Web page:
Every teenager dreams of the day they get their driver’s license. It’s a right of passage that ranks up there with ones’ losing their virginity and the first time you got drunk. For me, getting my license and buying my first car with the money I had earned working at the Willowbrook Mall’s Bowery Lighting was like crossing the finishing line of a race while carrying a monkey on your back.
At the time, my most recent experience driving had included taking my mother’s car out while she and my stepdad vacationed in Puerto Rico and being told by my driving instructor to “Slow the fuck down.”
My first car cost me four hundred dollars. A two-tone blue 77′ Ford Maverick with an Eight-Track player. It wasn’t the Mustang I had my eyes on, the one that was eventually wrecked when an errant tire coming off Route-23 landed on its hood and went through its windshield, but it was mine.
I was so excited about pulling into the school’s parking lot while some rock anthem blasted over the speakers. Then my overprotective mother stepped in like a cop with an ax to grind and told me that, partly due to the distance of my high school and my lack of experience driving, I’d be taking the school bus or hitching a ride with a more experienced driver.
Though there was nothing, I could do or say to right this blockade to my inherent right of passage. I would find a way to get around this carnage of justice during the weekends. Having made many friends in a short time, I lived in Jersey. I had a few who lived within my mom’s imagined loop of territories I could travel.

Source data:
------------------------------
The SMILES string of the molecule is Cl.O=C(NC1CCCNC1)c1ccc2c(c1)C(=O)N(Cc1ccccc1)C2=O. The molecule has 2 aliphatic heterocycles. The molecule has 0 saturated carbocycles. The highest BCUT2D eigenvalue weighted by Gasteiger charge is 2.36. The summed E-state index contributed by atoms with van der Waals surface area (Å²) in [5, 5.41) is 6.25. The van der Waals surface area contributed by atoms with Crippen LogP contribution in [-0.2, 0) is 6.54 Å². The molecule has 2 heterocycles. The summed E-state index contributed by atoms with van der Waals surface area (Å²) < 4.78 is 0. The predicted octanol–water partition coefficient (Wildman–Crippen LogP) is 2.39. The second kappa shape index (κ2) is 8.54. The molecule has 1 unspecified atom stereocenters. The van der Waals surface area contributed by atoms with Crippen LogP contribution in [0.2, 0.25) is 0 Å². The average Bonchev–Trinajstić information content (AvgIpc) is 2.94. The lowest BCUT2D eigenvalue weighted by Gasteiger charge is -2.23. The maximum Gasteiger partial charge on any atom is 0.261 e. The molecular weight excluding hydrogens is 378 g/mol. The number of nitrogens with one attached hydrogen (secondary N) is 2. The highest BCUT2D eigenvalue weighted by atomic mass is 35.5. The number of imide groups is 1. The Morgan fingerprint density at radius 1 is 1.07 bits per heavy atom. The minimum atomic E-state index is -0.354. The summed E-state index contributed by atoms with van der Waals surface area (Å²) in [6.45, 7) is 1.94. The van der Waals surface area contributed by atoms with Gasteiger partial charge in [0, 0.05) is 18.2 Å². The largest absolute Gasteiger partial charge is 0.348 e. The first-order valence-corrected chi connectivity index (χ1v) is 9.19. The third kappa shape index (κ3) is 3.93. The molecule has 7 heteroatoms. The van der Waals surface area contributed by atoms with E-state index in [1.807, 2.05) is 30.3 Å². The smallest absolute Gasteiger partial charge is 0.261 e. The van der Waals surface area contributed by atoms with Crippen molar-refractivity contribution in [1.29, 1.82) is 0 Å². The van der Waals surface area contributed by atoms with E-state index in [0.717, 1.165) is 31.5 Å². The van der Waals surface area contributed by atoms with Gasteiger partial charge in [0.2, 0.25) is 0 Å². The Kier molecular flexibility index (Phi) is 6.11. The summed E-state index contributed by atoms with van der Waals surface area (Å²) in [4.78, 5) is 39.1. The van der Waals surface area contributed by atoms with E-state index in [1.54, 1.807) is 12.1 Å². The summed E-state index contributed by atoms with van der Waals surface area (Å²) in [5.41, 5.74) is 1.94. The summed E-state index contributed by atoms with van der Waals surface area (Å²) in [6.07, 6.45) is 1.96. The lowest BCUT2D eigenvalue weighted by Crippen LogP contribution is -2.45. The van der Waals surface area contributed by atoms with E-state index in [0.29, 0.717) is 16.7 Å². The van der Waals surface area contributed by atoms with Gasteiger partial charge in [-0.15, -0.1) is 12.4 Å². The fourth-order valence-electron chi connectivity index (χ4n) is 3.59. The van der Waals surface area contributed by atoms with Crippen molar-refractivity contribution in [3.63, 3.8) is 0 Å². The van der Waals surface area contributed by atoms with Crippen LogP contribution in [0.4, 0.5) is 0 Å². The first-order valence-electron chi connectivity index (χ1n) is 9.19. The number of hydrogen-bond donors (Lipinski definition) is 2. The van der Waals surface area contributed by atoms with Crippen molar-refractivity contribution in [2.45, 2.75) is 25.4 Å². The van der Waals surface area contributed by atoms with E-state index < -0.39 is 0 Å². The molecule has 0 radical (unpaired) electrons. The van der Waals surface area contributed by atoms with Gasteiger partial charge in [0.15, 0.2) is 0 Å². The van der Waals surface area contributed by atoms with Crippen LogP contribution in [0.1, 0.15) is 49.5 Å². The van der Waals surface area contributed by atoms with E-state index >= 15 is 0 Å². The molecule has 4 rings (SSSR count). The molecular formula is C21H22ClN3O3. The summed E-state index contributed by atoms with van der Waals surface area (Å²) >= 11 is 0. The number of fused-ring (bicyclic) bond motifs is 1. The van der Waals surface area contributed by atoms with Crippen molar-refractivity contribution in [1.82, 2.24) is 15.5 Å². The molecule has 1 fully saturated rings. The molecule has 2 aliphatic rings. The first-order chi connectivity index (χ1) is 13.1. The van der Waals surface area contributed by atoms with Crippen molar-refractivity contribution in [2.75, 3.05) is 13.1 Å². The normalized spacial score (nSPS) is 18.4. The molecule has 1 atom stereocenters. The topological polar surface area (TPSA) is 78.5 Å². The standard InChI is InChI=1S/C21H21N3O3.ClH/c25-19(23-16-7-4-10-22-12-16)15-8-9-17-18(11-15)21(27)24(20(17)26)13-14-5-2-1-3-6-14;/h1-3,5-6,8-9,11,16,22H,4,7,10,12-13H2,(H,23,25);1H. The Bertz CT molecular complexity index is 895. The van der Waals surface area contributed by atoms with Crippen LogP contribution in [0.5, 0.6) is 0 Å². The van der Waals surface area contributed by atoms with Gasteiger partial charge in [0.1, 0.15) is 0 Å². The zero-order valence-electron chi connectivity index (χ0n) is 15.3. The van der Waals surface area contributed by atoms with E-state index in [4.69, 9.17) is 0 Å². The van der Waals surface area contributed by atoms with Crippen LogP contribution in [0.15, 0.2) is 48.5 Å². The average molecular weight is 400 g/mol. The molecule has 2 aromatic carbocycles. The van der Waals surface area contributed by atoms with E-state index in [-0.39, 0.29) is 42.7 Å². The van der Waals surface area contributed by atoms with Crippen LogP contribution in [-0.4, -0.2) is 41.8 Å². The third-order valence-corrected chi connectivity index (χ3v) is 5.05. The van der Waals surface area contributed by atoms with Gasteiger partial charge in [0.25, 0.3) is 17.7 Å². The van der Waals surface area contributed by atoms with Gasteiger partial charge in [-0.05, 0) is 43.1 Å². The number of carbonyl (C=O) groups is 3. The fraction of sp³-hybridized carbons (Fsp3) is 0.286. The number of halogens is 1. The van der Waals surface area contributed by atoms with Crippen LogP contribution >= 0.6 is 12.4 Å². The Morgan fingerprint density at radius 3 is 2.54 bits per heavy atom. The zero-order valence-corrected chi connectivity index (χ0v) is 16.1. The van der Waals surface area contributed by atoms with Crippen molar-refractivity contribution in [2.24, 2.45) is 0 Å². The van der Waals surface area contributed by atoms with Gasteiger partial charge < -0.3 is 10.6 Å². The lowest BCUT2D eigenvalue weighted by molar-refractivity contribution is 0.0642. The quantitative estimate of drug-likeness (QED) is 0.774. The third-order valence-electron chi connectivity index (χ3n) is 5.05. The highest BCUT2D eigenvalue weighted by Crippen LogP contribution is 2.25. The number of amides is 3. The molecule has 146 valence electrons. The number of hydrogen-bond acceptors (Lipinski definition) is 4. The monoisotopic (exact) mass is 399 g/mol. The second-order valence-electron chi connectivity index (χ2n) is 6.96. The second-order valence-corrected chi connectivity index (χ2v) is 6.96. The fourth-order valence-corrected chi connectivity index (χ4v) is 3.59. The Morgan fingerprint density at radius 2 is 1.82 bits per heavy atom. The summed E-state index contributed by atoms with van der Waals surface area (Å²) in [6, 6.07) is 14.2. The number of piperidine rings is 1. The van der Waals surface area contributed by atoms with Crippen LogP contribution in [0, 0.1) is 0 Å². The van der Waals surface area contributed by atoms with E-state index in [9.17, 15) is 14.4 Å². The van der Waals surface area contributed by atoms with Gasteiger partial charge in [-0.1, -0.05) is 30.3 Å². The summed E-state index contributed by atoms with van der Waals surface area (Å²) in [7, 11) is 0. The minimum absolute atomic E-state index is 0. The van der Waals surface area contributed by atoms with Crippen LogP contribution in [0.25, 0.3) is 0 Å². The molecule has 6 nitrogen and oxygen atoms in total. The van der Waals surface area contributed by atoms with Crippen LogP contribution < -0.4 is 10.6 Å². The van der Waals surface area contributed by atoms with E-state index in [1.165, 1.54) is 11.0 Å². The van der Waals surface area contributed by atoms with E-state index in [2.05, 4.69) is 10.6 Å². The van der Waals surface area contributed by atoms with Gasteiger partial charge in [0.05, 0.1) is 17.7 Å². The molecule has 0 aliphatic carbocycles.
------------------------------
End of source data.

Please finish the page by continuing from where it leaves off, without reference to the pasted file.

Being that I had already spent much of my free time at a nearby friend’s home, we made an agreement that he would cover me if she’d ever call. Being that this was before the invention of cell phones and pagers, I kind of wonder how that would work if she ever did choose to call. “Oh, James said he had to drop a deuce. I’ll tell him to call you after, well, you know.”
Or “Oh, he just left to pick up some beer.” Luckily, she never did call.
On the weekends that I did manage to take that Ford for a spin, I often found myself racing down Route 3 South towards the Lincoln Tunnel and straight into Manhattan. The 9th avenue and Canal street traffic was, at least for me, the best education a young driver could ever get. The lanes seemed slimmer, the congestion multiplied, and the yellow taxies that darted in and out as if they were in a pinball machine. It’s a wonder I lived, let alone avoided any significant pileups.
Nine months later, upon graduation from high school, I would use that same car and the driving skills I had learned, to move back to Queens, where I would continue to drive that two-tone blue tank for another two or three years. Looking back, I might have wanted fully to declare my independence, if not chosen a safer outlet for my need for speed. Yet, my teen years were the best time to fight for my freedom.